As soon as you complete the sharp left turn heading down Commercial Street, No. 111 is the house directly ahead, playing an oversize role in West End iconography. This was the property in the 19th century of the Burch family, and was denominated 98 Commercial Street under the old numbering system. James Burch (1814-1882) was a dealer in crockery and glassware. His first wife, Huldah E. (Pierce) Burch (1815-1847) died in 1847 giving birth to James Burch Jr. The next year, Burch married Nancy Higgins Freeman (1818-1892). Their son John Murray Burch (1853-1917) became a haberdasher, running a men’s clothing and furnishings store at what was then 268 Commercial Street, and is now 285 Commercial Street. In 1892, Mrs. Burch sold the property to Francisco Silvero Alves. He and his wife, Maria S. Alves, sold the property in 1906 to William Patrick, whose family owned it until 1931, when it was sold to Frank Souza Aresta (1882-1970). During the Arestas’ ownership, Bertha L. Russell ran the West End Flower Shop here. Frank and his wife, Maria S. Aresta transferred 111 Commercial Street to Frank S. Aresta Jr. (1910-1986) and his wife, Margaret C. Aresta, in 1943.
The property’s most colorful and controversial co-owner, Angela Calomiris (1916-1995), bought 111 Commercial from the Arestas in 1965, with Florence Iannelli. Two decades earlier, Calomiris had served as an undercover informant for the F.B.I., planted in the ranks of the Communist Party U.S.A. in New York City and at the distinguished Photo League, whose members and supporters included Ansel Adams, Berenice Abbott, Margaret Bourke-White, Lewis Hine, Aaron Siskind, W. Eugene Smith, and Paul Strand.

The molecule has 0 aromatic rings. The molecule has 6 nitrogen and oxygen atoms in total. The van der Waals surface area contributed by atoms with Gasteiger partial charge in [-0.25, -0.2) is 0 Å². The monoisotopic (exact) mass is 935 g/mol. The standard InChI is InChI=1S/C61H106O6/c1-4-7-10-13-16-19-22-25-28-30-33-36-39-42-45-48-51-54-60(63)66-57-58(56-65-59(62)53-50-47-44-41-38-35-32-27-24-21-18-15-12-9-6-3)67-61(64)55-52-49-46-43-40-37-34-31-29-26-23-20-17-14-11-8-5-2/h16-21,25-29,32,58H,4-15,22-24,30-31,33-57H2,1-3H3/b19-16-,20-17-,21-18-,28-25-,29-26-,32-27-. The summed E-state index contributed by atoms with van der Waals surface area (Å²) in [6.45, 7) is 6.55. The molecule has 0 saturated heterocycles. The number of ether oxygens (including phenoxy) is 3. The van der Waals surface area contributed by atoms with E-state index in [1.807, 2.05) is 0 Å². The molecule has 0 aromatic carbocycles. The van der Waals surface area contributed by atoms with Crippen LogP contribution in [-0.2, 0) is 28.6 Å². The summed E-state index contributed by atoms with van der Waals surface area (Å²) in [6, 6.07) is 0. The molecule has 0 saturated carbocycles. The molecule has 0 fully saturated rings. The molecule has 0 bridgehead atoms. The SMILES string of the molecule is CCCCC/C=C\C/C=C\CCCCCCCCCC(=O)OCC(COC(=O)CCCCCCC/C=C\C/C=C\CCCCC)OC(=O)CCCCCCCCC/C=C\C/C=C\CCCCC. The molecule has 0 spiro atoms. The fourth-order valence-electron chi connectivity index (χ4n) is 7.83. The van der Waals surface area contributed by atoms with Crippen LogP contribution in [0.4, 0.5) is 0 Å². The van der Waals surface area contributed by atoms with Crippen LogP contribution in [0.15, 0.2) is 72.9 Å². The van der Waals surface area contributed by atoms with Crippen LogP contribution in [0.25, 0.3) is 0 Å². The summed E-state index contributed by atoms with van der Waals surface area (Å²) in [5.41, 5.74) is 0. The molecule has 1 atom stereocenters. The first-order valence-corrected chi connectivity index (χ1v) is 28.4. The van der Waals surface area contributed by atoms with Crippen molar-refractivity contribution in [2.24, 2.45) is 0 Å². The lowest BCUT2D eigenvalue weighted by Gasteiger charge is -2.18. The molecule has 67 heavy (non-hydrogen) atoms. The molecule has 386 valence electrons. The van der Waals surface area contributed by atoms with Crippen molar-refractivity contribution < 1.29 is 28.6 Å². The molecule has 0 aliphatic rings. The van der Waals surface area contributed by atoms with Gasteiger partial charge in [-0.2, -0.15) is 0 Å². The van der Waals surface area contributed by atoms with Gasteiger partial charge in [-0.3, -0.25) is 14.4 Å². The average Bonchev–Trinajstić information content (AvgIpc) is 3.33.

On 26 April 1949, Calomiris stunned her comrades when she appeared at the trial of 11 Communists accused of plotting to overthrow the government. She disclosed publicly that she’d been an federal operative since 1942. Her secret intelligence reports to the bureau and then her public testimony about having been recruited into the party by Sid Grossman, the director of the league, have largely been blamed for the league’s downfall in 1951. The four men against whom she testified by name were all convicted, and all served time in prison. They included Benjamin J. Davis Jr., a New York City councilman from Harlem, who was expelled from the Council as a result of his conviction.
As the hysteria of the McCarthy era began to recede in the late 1950s, Calomiris was viewed less as a patriot than as a double-crosser who betrayed friends and colleagues. In the early 1960s, she settled in Provincetown and began acquiring properties, including Angels’ Landing at 353-355 Commercial Street. She amassed what Lisa E. Davis called a small real estate empire in Undercover Girl: The Lesbian Informant Who Helped the FBI Bring Down the Communist Party (2017), but made few friends doing so.
Calomiris relinquished her interest in 111 Commercial to Iannelli in 1976. Thereafter, Iannelli sold the property to Sheila G. LaMontagne and Madelyn M. Carney, who relinquished her interest to LaMontagne in 1979. The property is now recorded under the name of the LaMontagne Realty Trust, and Sheila continues to live there.
For a view of the James Burch Wharf, please see James Burch Wharf.
For a view of Building 2, on the wharf, please see 111 Commercial Street.
For a view of Building 3,on the wharf, please see 111 Commercial Street.
¶ Last updated on 17 September 2018.
Grave sites in Provincetown
Aresta, Frank. Find a Grave Memorial 162733806.
Aresta, Frank Jr. Find a Grave Memorial 190304709.
Burch, James. Find a Grave Memorial 41208273.
Burch, Nancy. Find a Grave Memorial 120280070.